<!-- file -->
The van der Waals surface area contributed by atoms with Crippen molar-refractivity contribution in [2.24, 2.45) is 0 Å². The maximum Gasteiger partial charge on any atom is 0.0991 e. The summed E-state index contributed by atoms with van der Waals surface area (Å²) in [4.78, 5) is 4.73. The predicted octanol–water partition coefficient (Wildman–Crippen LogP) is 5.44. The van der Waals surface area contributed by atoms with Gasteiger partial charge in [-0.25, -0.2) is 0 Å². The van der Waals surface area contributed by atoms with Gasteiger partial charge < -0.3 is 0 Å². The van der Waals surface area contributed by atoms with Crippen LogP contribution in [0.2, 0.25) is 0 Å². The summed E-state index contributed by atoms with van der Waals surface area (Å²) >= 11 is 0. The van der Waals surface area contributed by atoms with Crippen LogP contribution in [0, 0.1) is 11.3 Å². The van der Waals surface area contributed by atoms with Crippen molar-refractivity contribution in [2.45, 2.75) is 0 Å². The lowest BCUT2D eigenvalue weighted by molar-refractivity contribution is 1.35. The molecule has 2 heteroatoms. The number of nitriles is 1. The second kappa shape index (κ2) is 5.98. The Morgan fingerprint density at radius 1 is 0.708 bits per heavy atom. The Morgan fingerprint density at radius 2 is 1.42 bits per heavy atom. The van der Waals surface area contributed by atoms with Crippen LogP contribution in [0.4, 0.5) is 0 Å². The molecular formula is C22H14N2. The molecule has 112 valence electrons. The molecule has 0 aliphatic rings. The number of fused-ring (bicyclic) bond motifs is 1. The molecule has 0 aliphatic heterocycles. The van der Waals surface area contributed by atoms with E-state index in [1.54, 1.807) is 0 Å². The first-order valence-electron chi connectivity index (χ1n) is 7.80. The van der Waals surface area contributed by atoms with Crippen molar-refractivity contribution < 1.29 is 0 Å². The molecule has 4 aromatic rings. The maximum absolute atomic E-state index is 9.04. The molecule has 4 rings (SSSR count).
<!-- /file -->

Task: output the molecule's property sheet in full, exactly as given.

The van der Waals surface area contributed by atoms with Crippen molar-refractivity contribution in [2.24, 2.45) is 0 Å². The maximum Gasteiger partial charge on any atom is 0.0991 e. The summed E-state index contributed by atoms with van der Waals surface area (Å²) in [4.78, 5) is 4.73. The predicted octanol–water partition coefficient (Wildman–Crippen LogP) is 5.44. The van der Waals surface area contributed by atoms with Gasteiger partial charge in [-0.25, -0.2) is 0 Å². The van der Waals surface area contributed by atoms with Gasteiger partial charge < -0.3 is 0 Å². The van der Waals surface area contributed by atoms with Crippen LogP contribution in [0.2, 0.25) is 0 Å². The summed E-state index contributed by atoms with van der Waals surface area (Å²) >= 11 is 0. The van der Waals surface area contributed by atoms with Crippen LogP contribution in [0, 0.1) is 11.3 Å². The van der Waals surface area contributed by atoms with Crippen molar-refractivity contribution in [2.45, 2.75) is 0 Å². The lowest BCUT2D eigenvalue weighted by molar-refractivity contribution is 1.35. The molecule has 2 heteroatoms. The number of nitriles is 1. The second kappa shape index (κ2) is 5.98. The Morgan fingerprint density at radius 1 is 0.708 bits per heavy atom. The Morgan fingerprint density at radius 2 is 1.42 bits per heavy atom. The van der Waals surface area contributed by atoms with Crippen LogP contribution in [0.4, 0.5) is 0 Å². The molecular formula is C22H14N2. The molecule has 112 valence electrons. The molecule has 0 aliphatic rings. The number of fused-ring (bicyclic) bond motifs is 1. The molecule has 0 aliphatic heterocycles. The van der Waals surface area contributed by atoms with E-state index in [1.54, 1.807) is 0 Å². The first-order valence-electron chi connectivity index (χ1n) is 7.80. The van der Waals surface area contributed by atoms with Crippen molar-refractivity contribution < 1.29 is 0 Å². The molecule has 4 aromatic rings. The maximum absolute atomic E-state index is 9.04. The molecule has 4 rings (SSSR count).